Near Niagara-on-the-Lake in Niagara Region, Ontario — Central Canada
Southern Terminus of The Bruce Trail
Bruce Trail, Niagara to Tobermory.
Erected 1970 by Bruce Trail Association, Box 722, Hamilton, Ont., in September on the Tenth Anniversary of the Trail.
Location. 43° 9.48′ N, 79° 3.076′ W. Marker is near Niagara-on-the-Lake, Ontario, in Niagara Region. Marker is at the intersection of Portage Road (Local Route 61) and the Niagara Parkway Roundabout, on the right when traveling west on Portage Road. Touch for map. It is between road and the parking lot for Queenston Height National Historic Site (Brock’s Monument). Marker is in this post office area: Niagara-on-the-Lake, Ontario L0S 1J0, Canada.
Other nearby markers. At least 8 other markers are within walking distance of this marker. 1. Attack (about 240 meters away, measured in a direct line); Laura Ingersoll Secord (approx. 0.3 kilometers away); The Battle of Queenston Heights (approx. 0.3 kilometers away); Brock's Monument - Queenston Heights Battlefield 5. The Decisive Battle (approx. 0.3 kilometers away); The "Colored Corps" 1812 - 1815 (approx. 0.3 kilometers away); Brock's Monument (approx. 0.3 kilometers away); Fort Drummond (approx. 0.3 kilometers away).
Regarding Southern Terminus of The Bruce Trail. The trail is an approximately 900 kilometer-long marked footpath between this location and the northernmost point on the peninsula between Lake Huron proper and the lake’s Georgian Bay.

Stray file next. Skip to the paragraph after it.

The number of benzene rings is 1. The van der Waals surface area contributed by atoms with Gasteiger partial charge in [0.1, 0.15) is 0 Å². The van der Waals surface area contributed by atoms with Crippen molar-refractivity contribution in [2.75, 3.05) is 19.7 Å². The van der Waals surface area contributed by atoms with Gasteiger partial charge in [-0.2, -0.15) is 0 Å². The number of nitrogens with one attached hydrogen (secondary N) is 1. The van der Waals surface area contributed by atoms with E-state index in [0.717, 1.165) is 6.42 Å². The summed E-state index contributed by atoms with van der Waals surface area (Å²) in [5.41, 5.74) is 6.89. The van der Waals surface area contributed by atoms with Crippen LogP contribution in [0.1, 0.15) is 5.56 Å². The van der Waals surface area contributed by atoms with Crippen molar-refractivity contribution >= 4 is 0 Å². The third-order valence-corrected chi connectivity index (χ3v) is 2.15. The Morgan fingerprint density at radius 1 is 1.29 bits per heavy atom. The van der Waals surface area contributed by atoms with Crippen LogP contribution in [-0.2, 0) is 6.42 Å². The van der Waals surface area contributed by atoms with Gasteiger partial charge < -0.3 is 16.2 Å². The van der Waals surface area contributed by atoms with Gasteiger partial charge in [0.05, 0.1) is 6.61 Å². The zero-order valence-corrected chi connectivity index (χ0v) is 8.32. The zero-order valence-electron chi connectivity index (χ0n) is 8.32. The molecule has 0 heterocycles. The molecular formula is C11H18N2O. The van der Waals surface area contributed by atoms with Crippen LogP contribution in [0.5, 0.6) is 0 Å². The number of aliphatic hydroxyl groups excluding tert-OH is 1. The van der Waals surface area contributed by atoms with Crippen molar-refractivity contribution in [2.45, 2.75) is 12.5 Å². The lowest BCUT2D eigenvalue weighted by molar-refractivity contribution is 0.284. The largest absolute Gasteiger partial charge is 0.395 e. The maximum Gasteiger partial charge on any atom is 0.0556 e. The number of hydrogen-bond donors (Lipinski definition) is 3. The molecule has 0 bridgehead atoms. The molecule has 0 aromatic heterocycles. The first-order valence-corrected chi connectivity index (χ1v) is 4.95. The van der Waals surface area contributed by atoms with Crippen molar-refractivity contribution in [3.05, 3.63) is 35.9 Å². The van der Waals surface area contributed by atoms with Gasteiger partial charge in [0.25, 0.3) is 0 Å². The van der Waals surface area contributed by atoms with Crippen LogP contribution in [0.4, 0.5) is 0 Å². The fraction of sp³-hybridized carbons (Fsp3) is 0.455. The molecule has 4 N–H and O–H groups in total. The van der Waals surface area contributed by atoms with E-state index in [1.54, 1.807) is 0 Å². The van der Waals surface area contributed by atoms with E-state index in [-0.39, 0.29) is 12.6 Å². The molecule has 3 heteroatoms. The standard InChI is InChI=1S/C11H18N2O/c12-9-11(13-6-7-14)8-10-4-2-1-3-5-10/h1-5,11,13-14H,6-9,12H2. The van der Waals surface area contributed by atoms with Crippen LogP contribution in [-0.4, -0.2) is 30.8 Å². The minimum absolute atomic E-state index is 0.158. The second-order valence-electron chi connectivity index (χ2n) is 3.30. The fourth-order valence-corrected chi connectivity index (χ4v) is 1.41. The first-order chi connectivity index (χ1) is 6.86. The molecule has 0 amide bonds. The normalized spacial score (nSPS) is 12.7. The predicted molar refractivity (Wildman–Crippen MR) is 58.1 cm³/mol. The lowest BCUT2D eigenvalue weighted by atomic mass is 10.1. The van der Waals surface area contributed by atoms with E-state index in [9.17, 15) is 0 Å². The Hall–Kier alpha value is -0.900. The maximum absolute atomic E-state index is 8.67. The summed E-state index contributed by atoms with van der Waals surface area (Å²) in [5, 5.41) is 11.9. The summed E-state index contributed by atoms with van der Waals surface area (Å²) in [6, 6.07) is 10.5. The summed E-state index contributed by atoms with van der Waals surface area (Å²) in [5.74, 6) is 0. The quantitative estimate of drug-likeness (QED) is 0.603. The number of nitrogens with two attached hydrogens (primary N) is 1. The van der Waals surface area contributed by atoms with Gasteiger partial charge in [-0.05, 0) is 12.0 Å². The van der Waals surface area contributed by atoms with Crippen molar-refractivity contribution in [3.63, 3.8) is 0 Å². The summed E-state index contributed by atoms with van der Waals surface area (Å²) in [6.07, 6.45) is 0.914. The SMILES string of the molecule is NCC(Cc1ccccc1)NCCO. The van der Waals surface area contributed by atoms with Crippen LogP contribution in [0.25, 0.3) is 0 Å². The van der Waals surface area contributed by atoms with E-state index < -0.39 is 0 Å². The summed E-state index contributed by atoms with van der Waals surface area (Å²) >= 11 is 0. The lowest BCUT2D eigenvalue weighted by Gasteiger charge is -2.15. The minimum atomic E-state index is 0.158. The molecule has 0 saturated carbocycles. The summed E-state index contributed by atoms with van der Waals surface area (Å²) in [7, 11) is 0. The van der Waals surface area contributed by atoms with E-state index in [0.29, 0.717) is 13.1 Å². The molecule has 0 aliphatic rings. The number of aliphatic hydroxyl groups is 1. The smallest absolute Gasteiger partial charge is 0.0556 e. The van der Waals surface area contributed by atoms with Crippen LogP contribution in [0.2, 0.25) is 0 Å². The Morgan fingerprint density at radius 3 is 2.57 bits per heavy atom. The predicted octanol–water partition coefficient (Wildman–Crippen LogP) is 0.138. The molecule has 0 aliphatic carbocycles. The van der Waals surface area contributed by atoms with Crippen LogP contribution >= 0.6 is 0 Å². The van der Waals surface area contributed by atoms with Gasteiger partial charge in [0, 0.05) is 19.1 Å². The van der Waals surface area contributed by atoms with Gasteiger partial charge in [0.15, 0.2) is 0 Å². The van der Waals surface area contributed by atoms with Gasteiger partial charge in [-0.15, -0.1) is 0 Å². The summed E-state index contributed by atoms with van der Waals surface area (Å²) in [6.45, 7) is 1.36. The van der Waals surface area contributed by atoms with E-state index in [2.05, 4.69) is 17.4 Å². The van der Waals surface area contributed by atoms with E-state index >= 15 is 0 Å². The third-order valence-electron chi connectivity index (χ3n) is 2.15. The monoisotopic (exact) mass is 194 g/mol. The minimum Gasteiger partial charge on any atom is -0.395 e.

Also see . . .
1. Bruce Trail Conservancy Website. “The Bruce Trail, Canada’s oldest and longest marked footpath, provides the only continuous public access to the magnificent Niagara Escarpment, a UNESCO World Biosphere Reserve. Running along the Escarpment from Niagara to Tobermory, it spans more than 890 km of main Trail and over 400 km of associated side trails.” (Submitted on November 21, 2014.)
2. Wikipedia entry for Bruce Trail. “There are many waterfalls along the Bruce trail, where streams or rivers flow over the Niagara Escarpment. Niagara Falls, by far the most famous watercourse in the area, can be reached by a side trail of the Bruce Trail proper. There is also a wide range of plant and wildlife along the trail, including slow-growing centuries-old coniferous trees right on the limestone lip of the escarpment itself. ” (Submitted on November 21, 2014.)
Categories. • Environment • Natural Features •
Credits. This page was last revised on June 16, 2016. This page originally submitted on November 21, 2014, by J. J. Prats of Springfield, Virginia. This page has been viewed 224 times since then and 26 times this year. Photos: 1, 2. submitted on November 21, 2014, by J. J. Prats of Springfield, Virginia.
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